The good news here is that learning prefixes pays off a billion times over, as you'll be able to add them to pretty much any verb going to make yourself understood in spoken German. Prefixes split off when a verb is used in the sentence, so make sure you look out for them at the end of the sentence. So in other words, the final word in a sentence is very important in German. Sometimes it can twist the whole meaning.

Check out the following video from my German Grammar video Course for a detailed explanation.

Here are a few example sentences:
Wir kommen am Freitag. - We're coming on Friday.
Wir kommen am Freitag an. - We're arriving on Friday.
Ich komme heute. Er kommt am Freitag nach. - I'm coming today. He'll follow on Friday.
Wir fahren nach Berlin. Kommst du mit? - We're going to Berlin. Are you coming?

Test Yourself

How many words can you spot that carry the prefix auf? When you think of it's generic meaning "up", how many meanings can you guess from the following list?

  • aufmachen
  • aufgehen
  • aufstehen
  • auflegen

Let me know what your guesses are in the comments.

Twist 3: For Advanced Learners, werden becomes complex

The dictionary meaning of the German verb werden is "to become", plain and simple.

But watch out for two other ways that the verb is used. It teams up with another verb to build two advanced structures.

When werden works with another verb, the sentence structure is always:

Subject + werden + (any adverbs) + (any object) + the other verb

The other verb is what's really happening. If it stands in the infinitiv (that means it's not changed at all from how you find it in the dictionary), the sentence is in the future tense. For example, Ich werde etwas essen means "I will eat something". If it stands in the participle (this is that past tense form with ge-), then you're looking at the passive voice! For example, Etwas wird gegessen is not future tense at all


Ich werde nach Berlin fahren. - I will drive to Berlin.
Ich werde nach Berlin gefahren. - I'm being driven to Berlin.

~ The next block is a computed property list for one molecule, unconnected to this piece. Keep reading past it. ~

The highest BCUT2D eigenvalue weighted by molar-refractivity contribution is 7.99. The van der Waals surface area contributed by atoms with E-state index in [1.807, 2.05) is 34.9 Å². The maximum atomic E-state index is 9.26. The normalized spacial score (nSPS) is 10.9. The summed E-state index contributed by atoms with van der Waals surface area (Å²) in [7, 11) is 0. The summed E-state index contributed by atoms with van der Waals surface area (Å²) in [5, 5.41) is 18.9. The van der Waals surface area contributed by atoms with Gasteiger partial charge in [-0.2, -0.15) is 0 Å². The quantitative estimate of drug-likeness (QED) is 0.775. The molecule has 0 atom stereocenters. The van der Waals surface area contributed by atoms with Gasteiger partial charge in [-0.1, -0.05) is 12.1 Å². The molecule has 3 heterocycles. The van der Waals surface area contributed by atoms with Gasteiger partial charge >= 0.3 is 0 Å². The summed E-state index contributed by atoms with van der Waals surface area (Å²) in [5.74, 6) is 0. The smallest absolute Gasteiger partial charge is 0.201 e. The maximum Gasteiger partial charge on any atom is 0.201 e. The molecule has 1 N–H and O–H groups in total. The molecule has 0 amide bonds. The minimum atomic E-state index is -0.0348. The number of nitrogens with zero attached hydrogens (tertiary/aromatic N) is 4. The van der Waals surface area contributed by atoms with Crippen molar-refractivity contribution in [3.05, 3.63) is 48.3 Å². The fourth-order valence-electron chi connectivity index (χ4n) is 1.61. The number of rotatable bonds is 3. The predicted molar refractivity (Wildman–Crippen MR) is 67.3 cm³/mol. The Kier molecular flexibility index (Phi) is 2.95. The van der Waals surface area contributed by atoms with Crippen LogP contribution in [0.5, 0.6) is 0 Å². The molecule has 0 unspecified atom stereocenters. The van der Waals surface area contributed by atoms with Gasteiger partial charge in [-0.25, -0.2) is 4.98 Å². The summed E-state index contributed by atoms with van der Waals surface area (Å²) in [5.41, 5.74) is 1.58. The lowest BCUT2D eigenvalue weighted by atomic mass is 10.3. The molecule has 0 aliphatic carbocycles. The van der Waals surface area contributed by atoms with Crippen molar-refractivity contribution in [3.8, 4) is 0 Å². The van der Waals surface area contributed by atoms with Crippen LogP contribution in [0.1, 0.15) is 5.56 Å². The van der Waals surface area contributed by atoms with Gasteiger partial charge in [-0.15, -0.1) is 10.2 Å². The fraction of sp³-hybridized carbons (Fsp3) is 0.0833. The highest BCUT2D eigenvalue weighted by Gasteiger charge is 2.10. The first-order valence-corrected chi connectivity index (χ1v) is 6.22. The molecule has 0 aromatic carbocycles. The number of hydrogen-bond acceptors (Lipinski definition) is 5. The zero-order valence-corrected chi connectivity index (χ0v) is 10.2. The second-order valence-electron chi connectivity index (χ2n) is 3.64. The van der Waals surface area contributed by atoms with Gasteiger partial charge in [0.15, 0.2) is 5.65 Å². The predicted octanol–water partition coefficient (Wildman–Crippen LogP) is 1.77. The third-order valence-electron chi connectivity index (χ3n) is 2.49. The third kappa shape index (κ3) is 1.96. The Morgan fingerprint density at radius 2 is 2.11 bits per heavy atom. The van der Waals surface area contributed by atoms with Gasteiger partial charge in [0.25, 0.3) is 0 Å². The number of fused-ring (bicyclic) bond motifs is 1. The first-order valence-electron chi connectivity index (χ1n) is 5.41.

Ich werde den Käse kaufen. - I will buy the cheese.
Der Käse wird gekauft. - The cheese is being bought.
Der Käse wird gekauft werden - (combining future and passiv) The cheese will be bought.

So whenever your form of werden pops up, pay attention and make sure that you don't end up confusing future and passive. They're pretty different.

How to Escape The Werden Trap

One easy tip to speak German without the pains of werden is to avoid using the future tense altogether. That's what native speakers do all the time, simply using the present tense together with words like morgen (tomorrow) or gleich (in a minute). It's so simple, it's practically Chinese grammar! (Someone once told me Chinese doesn't have conjugation. I was like "whoah"!)

Where To Look For More German Grammar Explanations

If you're studying German grammar in your first year, you will find answers to every grammar question in my video course Easy German Grammar for Beginners. It contains dozens of simple videos, quizzes and workbooks to help you become a confident speaker.

For advanced learners, the best grammar book I know is Deutsche Grammatik, supported by a great website and useful tables. It's helped me explain so many rules in clear terms, and was a support when I made the full video course.

Which Parts of German Grammar Do You Find Tricky?

Word order, verbs, cases...there's a lot to discover in German grammar. Has any of it tripped you up? Let me know in the comments!